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By | February 8, 1988

OTTAWA - A new federal law extending patent protection on new drugs will lead to a doubling of R&D spending over the next decade, Canada's pharmaceutical manufacturers have promised. But this $1.4 billion (Canadian) commitment, made through the 64- member Pharmaceutical Manufacturers' Association of Canada, has met with some skepticism. PMAC President Judy Erola acknowledged the problem when she testified last fall that "some have said that the industry has never invested this kind of money in

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D Boost Promised For Canada

By | February 8, 1988

OTTAWA -Scientists are cautiously optimistic that Canadian Prime Minister Brian Mulroney will deliver on a promise to spend an additional $1.3 billion Canadian ($ 1.014 billion U.S.) on federal science and technology initiative over the next five years. Mulroney made the announcement to 200 business and university leaders last month in Toronto at a federally sponsored conference called to solicit their advice or developing a new national science and technology strategy. A portion of the funds

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D Policy

By | February 8, 1988

LONDON - The Thatcher government has decided to scrap existing schemes to help individual companies commercialize their research, in favor of support for a long-term collaborative effort between universities and industries throughout Europe. At the same time it is adding $35 million to the budget of the Department of Trade and Industry for innovative programs, and plans to continue its support for new high tech firms. "The government should not take on responsibilities which are primarily tho

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Exchanges, Acronyms And More

By | February 8, 1988

Exchanges, Acronyms And More EUROPEAN COLLABORATION IN SCIENCE AND TECHNOLOGY The Science and Engineering Policy Studies Unit of the Royal Society and the Fellowship of Engineering. 6 Canton House Terrace, London SW I Y 5AG 1987. 93 pp. (25&27 pounds. overseas, Including postage and packing.) BY BERNARD DIXON Anyone needing to distinguish labels such as DIANE (Direct In formation Access Network for Europe) from BRIDGE (Biotechnology Research for Innovation Development and Growth in Europ

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Finalists Ask More to Join SSC Effort

By | February 8, 1988

WASHINGTON - Japan, under pressure to open its labs to outsiders, may soon be inviting more than 300 additional foreign researchers, under programs approved last month by the nation's Finance Ministry. During a visit here last month, Prime Minister Noboru Takeashita offered $4.4 million to help finance long-term visits by U.S. scientists to Japan's government university and industrial labs. He suggested that the National Science Foundation pick the recipients. Charles T. Owens, a Japan special

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Forthcoming Books

February 8, 1988

Simple Curiosity: Letters from George Gaylord Simpson to His Family, 1921-1970. Leo F. La- porte, ed. University of California Press: February, 340 pp. $29.95. Collection of letters that range from Simpson's career as a paleontologist at the American Museum of Natural History, Harvard, the University of Arizona and the British Museum, through expeditions he took to the American West, South American Pampas, North Africa and Italy. Reproduction and Development Marine Invertebrates of the North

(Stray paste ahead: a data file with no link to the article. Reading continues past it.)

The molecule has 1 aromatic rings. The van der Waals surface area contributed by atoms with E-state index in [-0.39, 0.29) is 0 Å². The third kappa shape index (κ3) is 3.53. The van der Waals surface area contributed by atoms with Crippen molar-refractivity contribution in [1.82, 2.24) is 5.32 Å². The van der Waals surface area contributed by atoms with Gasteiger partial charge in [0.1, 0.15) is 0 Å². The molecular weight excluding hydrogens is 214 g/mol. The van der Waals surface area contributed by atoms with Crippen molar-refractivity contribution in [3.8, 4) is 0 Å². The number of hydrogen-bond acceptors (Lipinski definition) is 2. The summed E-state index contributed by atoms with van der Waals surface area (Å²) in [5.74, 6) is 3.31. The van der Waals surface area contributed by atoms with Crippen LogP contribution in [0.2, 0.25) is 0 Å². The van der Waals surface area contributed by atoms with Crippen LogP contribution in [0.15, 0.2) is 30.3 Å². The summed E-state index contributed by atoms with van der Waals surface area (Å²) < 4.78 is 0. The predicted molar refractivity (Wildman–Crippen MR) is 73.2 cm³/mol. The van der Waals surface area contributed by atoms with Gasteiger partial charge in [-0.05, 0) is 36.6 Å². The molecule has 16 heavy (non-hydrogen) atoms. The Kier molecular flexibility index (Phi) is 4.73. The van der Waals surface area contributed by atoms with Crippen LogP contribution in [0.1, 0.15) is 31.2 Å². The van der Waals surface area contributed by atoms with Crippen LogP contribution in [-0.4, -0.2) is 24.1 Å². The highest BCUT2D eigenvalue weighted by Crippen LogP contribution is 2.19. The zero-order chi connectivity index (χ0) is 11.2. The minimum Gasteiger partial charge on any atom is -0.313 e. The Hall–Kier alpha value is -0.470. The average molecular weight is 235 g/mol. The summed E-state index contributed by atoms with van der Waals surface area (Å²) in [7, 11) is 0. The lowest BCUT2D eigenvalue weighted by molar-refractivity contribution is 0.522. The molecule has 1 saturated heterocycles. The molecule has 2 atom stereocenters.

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Fortunate Failures I Don't Regret

By | February 8, 1988

Scientists like to succeed. They like to get the results they hope for, to be recognized for what they have done. But they also know that the greatest success may come from something unexpected, including failure. For example, the failure of Michelson and Morley to detect ether drift was a magnificent failure, which upset classical physics and helped advance Einstein's revolutionary ideas. At the other extreme are the dismal failures that do nothing but consume time and energy and erode the sp

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WASHINGTON - Well paying graduate fellowships are needed to attract more American-born engineering students, according to a new report from the National Research Council. The report tackles the controversial issue of the growing presence of foreign-born engineers in U.S. universities, both as students and faculty, and the parallel drop in the number of Americans pursuing advanced degrees in the field. Its subtitle, "Infusing Talent, Raising Issues," emphasizes its decision to avoid racial or e

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Happenings

February 8, 1988

NEW PUBLICATIONS Engineering Optics an Institute of Physics reprint journal that contains applied and engineering optics papers previously published in IOP journals, debuts this month The quarterly journal covers papers on fiber optics; optical communications, Integrated Optics optical sensors, lasers and displays and optical systems design. Charter two-year subscription rates are $56 (25 pounds U.K., 32 pounds overseas); personal subscriptions are $28 per year (12.50 pounds U.K., 16 pounds ov

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Happenings

February 8, 1988

PEOPLE AWARDS DEATHS OPPORTUNITIES ECETERA MEETINGS Richard J. Gowen, president of the South Dakota School of Mines and Technology became 1988 chairman of the American Association of Engineering Societies on January 1. John W. Ahien, president and chief executive officer of the Arkansas Science and Technology Authority, director of the Arkansas Capital Corp. and Arkansas Governor Bill Clinton's science adviser, was elected chairman of the AAES public affairs council, and Delon Hampton,

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